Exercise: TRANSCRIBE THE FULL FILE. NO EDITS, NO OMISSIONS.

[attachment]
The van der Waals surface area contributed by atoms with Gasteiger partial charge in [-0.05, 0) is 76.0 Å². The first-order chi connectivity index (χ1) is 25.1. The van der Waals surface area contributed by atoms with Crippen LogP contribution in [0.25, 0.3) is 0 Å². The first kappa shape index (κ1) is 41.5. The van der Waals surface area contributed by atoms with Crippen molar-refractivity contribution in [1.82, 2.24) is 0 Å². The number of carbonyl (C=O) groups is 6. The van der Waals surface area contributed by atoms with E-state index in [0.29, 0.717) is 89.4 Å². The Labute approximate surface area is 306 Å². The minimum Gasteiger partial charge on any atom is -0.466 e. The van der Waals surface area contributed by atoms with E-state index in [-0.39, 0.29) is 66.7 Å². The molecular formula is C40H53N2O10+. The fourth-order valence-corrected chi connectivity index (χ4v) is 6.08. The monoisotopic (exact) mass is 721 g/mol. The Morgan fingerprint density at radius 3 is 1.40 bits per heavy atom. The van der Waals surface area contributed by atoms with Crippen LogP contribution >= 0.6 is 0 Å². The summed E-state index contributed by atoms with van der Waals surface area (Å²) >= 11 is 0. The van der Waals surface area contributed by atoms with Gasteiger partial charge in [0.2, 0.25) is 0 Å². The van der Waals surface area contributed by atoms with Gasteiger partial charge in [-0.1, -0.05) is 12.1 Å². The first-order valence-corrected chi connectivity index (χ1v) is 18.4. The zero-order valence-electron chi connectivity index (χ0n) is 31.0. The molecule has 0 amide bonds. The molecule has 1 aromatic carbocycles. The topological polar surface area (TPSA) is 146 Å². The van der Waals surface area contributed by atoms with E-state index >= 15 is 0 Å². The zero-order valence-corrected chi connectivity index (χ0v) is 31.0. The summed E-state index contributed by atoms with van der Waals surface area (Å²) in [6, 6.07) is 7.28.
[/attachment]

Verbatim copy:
The van der Waals surface area contributed by atoms with Gasteiger partial charge in [-0.05, 0) is 76.0 Å². The first-order chi connectivity index (χ1) is 25.1. The van der Waals surface area contributed by atoms with Crippen LogP contribution in [0.25, 0.3) is 0 Å². The first kappa shape index (κ1) is 41.5. The van der Waals surface area contributed by atoms with Crippen molar-refractivity contribution in [1.82, 2.24) is 0 Å². The number of carbonyl (C=O) groups is 6. The van der Waals surface area contributed by atoms with E-state index in [0.29, 0.717) is 89.4 Å². The Labute approximate surface area is 306 Å². The minimum Gasteiger partial charge on any atom is -0.466 e. The van der Waals surface area contributed by atoms with E-state index in [-0.39, 0.29) is 66.7 Å². The molecular formula is C40H53N2O10+. The fourth-order valence-corrected chi connectivity index (χ4v) is 6.08. The monoisotopic (exact) mass is 721 g/mol. The Morgan fingerprint density at radius 3 is 1.40 bits per heavy atom. The van der Waals surface area contributed by atoms with Crippen LogP contribution >= 0.6 is 0 Å². The summed E-state index contributed by atoms with van der Waals surface area (Å²) >= 11 is 0. The van der Waals surface area contributed by atoms with Gasteiger partial charge in [0.2, 0.25) is 0 Å². The van der Waals surface area contributed by atoms with Gasteiger partial charge in [-0.1, -0.05) is 12.1 Å². The first-order valence-corrected chi connectivity index (χ1v) is 18.4. The zero-order valence-electron chi connectivity index (χ0n) is 31.0. The molecule has 0 amide bonds. The molecule has 1 aromatic carbocycles. The topological polar surface area (TPSA) is 146 Å². The van der Waals surface area contributed by atoms with E-state index >= 15 is 0 Å². The zero-order valence-corrected chi connectivity index (χ0v) is 31.0. The summed E-state index contributed by atoms with van der Waals surface area (Å²) in [6, 6.07) is 7.28.